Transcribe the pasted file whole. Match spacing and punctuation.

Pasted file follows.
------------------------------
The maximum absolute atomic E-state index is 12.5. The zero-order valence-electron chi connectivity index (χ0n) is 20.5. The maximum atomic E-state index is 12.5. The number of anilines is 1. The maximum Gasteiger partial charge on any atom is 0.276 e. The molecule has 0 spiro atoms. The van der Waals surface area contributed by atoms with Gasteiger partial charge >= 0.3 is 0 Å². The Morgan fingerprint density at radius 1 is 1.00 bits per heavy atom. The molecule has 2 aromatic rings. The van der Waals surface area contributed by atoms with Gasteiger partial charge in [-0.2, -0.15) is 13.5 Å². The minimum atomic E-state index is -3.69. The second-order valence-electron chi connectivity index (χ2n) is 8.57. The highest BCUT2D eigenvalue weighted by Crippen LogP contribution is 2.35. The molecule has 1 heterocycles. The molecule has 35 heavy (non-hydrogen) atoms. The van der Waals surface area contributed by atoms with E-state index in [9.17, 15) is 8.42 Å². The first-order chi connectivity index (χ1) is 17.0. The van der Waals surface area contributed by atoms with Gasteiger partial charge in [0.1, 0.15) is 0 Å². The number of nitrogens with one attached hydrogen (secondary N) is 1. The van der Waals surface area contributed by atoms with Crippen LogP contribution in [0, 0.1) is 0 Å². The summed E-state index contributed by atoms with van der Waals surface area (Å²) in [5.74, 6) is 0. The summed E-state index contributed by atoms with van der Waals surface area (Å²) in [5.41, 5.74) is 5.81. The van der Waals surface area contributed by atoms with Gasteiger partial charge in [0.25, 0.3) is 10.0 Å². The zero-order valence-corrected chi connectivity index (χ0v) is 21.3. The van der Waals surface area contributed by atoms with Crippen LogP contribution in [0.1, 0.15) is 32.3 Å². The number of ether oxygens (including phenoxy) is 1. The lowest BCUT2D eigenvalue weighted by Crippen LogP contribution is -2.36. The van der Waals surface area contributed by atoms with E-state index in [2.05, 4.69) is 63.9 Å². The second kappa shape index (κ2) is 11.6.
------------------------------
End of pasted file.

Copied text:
The maximum absolute atomic E-state index is 12.5. The zero-order valence-electron chi connectivity index (χ0n) is 20.5. The maximum atomic E-state index is 12.5. The number of anilines is 1. The maximum Gasteiger partial charge on any atom is 0.276 e. The molecule has 0 spiro atoms. The van der Waals surface area contributed by atoms with Gasteiger partial charge >= 0.3 is 0 Å². The Morgan fingerprint density at radius 1 is 1.00 bits per heavy atom. The molecule has 2 aromatic rings. The van der Waals surface area contributed by atoms with Gasteiger partial charge in [-0.2, -0.15) is 13.5 Å². The minimum atomic E-state index is -3.69. The second-order valence-electron chi connectivity index (χ2n) is 8.57. The highest BCUT2D eigenvalue weighted by Crippen LogP contribution is 2.35. The molecule has 1 heterocycles. The molecule has 35 heavy (non-hydrogen) atoms. The van der Waals surface area contributed by atoms with E-state index in [9.17, 15) is 8.42 Å². The first-order chi connectivity index (χ1) is 17.0. The van der Waals surface area contributed by atoms with Gasteiger partial charge in [0.1, 0.15) is 0 Å². The number of nitrogens with one attached hydrogen (secondary N) is 1. The van der Waals surface area contributed by atoms with Crippen LogP contribution in [0, 0.1) is 0 Å². The summed E-state index contributed by atoms with van der Waals surface area (Å²) in [5.74, 6) is 0. The summed E-state index contributed by atoms with van der Waals surface area (Å²) in [5.41, 5.74) is 5.81. The van der Waals surface area contributed by atoms with Gasteiger partial charge in [0.25, 0.3) is 10.0 Å². The zero-order valence-corrected chi connectivity index (χ0v) is 21.3. The van der Waals surface area contributed by atoms with Crippen LogP contribution in [0.1, 0.15) is 32.3 Å². The number of ether oxygens (including phenoxy) is 1. The lowest BCUT2D eigenvalue weighted by Crippen LogP contribution is -2.36. The van der Waals surface area contributed by atoms with E-state index in [2.05, 4.69) is 63.9 Å². The second kappa shape index (κ2) is 11.6.